When the solution is simple, God is answering.

– Albert Einstein

**(1)** When a tuning fork of frequency *f *is excited and held near one end of a straight pipe of length *L* open at both ends, the air column in the pipe vibrates in its fundamental mode and is in resonance with the tuning fork. The pipe is now kept vertical in a jar containing water so that half the length of the pipe is inside water. What should be the frequency of the tuning fork to be used to make the air column vibrate in its fundamental mode in resonance with the tuning fork now?

(a) *f*

(b) 2 *f*

(c) *f/*2

(d) *f/*4

(e) 4* f*

In the fundamental mode the air column in the *open pipe* (pipe open at both ends) vibrates with consecutive antinodes at its ends so that the length *L* of the pipe is equal to λ/2 where λ is the wave length of sound in air. Therefore, λ = 2*L*

The air column in the *closed pipe* (pipe closed at one end) on the other hand vibrates in its fundamental mode, with a node at the closed end (at the water surface inside the pipe) and the neighbouring antinode at the open end so that *L/*2 = λ/4. Again we obtain λ = 2*L*. The frequencies in the two cases are same so that the correct option is (a).

**(2)** A string of length *L* metre has mass *M* kg. It is kept strtched under a tension *T* newton. If a transverse jerk is given at one end of this string how long does it take for the disturbance to reach the other end?

(a) √(*T/LM*)

(b) L√(*T*/*M*)

(c) L√(*M*/*T*)

(d) √(*LT/M*)

(e) √(*LM/T*)

The time taken (*t*) is given by

* t = L/v *where *v* is the velocity of the disturbance.

But *v = *√(*T/m*) where *T* is the tension and *m* is the *linear density* (mass per unit length) of the string. Since *m = M/L* we obtain* v = *√(*TL/M*)

Therefore, *t = L/*√(*TL/M*)* **= *√(*LM/T*)

**(3)** Transverse waves travel along a stretched wire of uniform cross section area *A* with a speed of 100 ms^{–1}. If the wire were of cross section area *A/*2 and stretched under the same tension, the speed of the transverse waves would be

(a) 100 ms^{–1}

(b) 200 ms^{–1}

(c) 50 ms^{–1}

(d) 100√2 ms^{–1}

(e) 100/√2 ms^{–1}

Speed (*v*) of transverse waves in a stretched string is given by

*v =* √(*T/m*)** **where *T* is the tension in the string and ‘*m*’ is the linear density (mass per unit length) of the string.

Since *m = A* *ρ* where *A* is the cross section are and* * *ρ* is the density of the material of the wire, the linear density is directly proportional to the cross section area. When the cross section area is reduced to half the initial value, the linear density is reduced to half the initial value.

With the first wire we have

100 = √(*T/m*)

With the wire of half the area of cross section the velocity *v’ *is given by

*v’ =* √(2*T/m*) on replacing *m* in the above expression with *m/*2

Therefore *v’ =*100√2 ms^{–1}

**(4)** When two tuning forks are sounded together 4 beats ars heard per second. One tuning fork is of frequency 346 Hz. When its prong is loaded with a little wax, the number of beats is increased to 6 per second. The frequency of the other fork is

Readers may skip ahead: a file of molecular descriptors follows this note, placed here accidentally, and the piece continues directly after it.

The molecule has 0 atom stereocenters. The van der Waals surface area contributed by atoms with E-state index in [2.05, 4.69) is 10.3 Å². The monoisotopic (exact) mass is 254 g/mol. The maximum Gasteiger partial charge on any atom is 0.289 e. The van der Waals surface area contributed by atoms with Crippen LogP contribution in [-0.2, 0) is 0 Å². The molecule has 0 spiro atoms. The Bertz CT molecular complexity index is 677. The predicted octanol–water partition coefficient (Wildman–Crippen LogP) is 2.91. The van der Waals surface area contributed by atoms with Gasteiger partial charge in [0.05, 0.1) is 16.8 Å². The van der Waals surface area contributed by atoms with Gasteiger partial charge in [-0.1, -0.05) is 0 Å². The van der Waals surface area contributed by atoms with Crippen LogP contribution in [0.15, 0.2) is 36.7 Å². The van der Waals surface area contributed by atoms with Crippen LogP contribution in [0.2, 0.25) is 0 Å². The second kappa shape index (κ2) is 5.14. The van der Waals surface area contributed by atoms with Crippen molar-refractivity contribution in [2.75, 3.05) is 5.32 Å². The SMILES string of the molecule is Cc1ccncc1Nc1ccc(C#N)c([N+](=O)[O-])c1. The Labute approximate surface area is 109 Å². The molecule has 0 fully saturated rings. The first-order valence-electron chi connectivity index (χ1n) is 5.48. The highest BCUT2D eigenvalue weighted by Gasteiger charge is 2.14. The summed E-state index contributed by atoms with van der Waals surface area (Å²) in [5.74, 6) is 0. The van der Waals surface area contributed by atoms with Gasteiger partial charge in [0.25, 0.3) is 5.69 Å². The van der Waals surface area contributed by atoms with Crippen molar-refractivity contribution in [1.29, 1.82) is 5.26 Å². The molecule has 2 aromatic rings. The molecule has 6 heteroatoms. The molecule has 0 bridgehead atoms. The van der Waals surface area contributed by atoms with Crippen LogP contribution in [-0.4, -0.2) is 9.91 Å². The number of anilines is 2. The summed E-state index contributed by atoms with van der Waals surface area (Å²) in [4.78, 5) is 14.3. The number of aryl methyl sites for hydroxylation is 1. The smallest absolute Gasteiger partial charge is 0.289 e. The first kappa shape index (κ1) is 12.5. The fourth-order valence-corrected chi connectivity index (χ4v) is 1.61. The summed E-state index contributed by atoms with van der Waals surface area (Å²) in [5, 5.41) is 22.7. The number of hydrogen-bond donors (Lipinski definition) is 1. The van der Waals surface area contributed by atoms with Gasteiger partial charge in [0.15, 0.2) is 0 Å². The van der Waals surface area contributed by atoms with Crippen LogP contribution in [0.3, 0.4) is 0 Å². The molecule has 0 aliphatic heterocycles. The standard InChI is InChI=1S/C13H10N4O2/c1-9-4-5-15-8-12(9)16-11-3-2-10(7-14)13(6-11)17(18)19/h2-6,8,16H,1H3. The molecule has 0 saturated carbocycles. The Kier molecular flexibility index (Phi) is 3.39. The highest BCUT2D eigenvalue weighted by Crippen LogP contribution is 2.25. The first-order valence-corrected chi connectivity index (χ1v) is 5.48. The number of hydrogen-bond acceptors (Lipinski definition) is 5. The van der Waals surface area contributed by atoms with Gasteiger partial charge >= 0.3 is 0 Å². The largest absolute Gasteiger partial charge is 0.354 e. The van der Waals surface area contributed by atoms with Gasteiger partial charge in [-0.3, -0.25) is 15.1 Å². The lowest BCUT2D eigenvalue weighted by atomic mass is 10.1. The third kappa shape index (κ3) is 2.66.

(a) 352 Hz

(b) 340 Hz

(c) 342 Hz

(d) 346 Hz

(e) 350 Hz

The frequency of the unknown fork must be either 342 Hz or 350 Hz since 4 beats are produced initially. When the fork of frequency 346 Hz is loaded with wax, its frequency is reduced. The number of beats then *increased* since its frequency is *lower *than that of the unknown fork.

**(5)** In the adjoining figures (a), (b), (c), (d) and (e) S is a source of sound of real frequency *n* and L is a listener. The speeds of the source and the listener are equal (*V*) in all cases except in (e) where the source is at rest and the listener is moving with speed *V* (as in the other cases). There is no wind. Pick out the wrong statement from the following:

(a) In the case shown in figure (a) the apparent frequency as heard by the listener is equal to the real frequency of the source.

(b) In the case shown in fig (b) the apparent frequency as heard by the listener is the greatest.

(c) In the case shown in fig (c) the apparent frequency as heard by the listener is the least.

(d) In the case shown in fig (d) the apparent frequency as heard by the listener is less than the real frequency of the source.

(e) In the case shown in fig (e) the apparent frequency as heard by the listener is greater than the real frequency of the source.

When the source moves towards the listener and/or the listener moves towards the source the apparent frequency is increased. When the source moves away from the listener and/or the listener moves away from the source the apparent frequency is decreased. If there is *no relative motion* between the source and the listener there is no change in the frequency. So statement (d) is incorrect. (Since there is no relative motion between the source and the listener there is no change in the frequency. Note that they are moving with the same velocity).

Option (d) is the answer.

**(6) **Pure sound notes** **from two sources make the molecules of air at a location vibrate simple harmonically in accordance with the equations

*y*_{1}* = *0.008 sin (604 *π t*) and

*y*_{2}* = *0.007 sin (610 *π t*) respectively.

The number of beats heard by a person at the location will be

(a) 1

(b) 2

(c) 3

(d) 4

(e) 6

The expressions are of the simplest form of simple harmonic motion,

*y = a *sin *ωt* where *y *is the displacement at the instant *t*, *a* is the amplitude, and *ω* is the angular frequency. The angular frequency *ω* is related to the linear frequency *f* as *ω = *2*πf*.

The linear frequencies of the two sounds are therefore 302 Hz and 305 Hz. [2*πf*_{1} = 604 *π* and 2*πf*_{2} = 610 *π*]

The number of beats heard is 305 – 302 = 3 [Option (c)].

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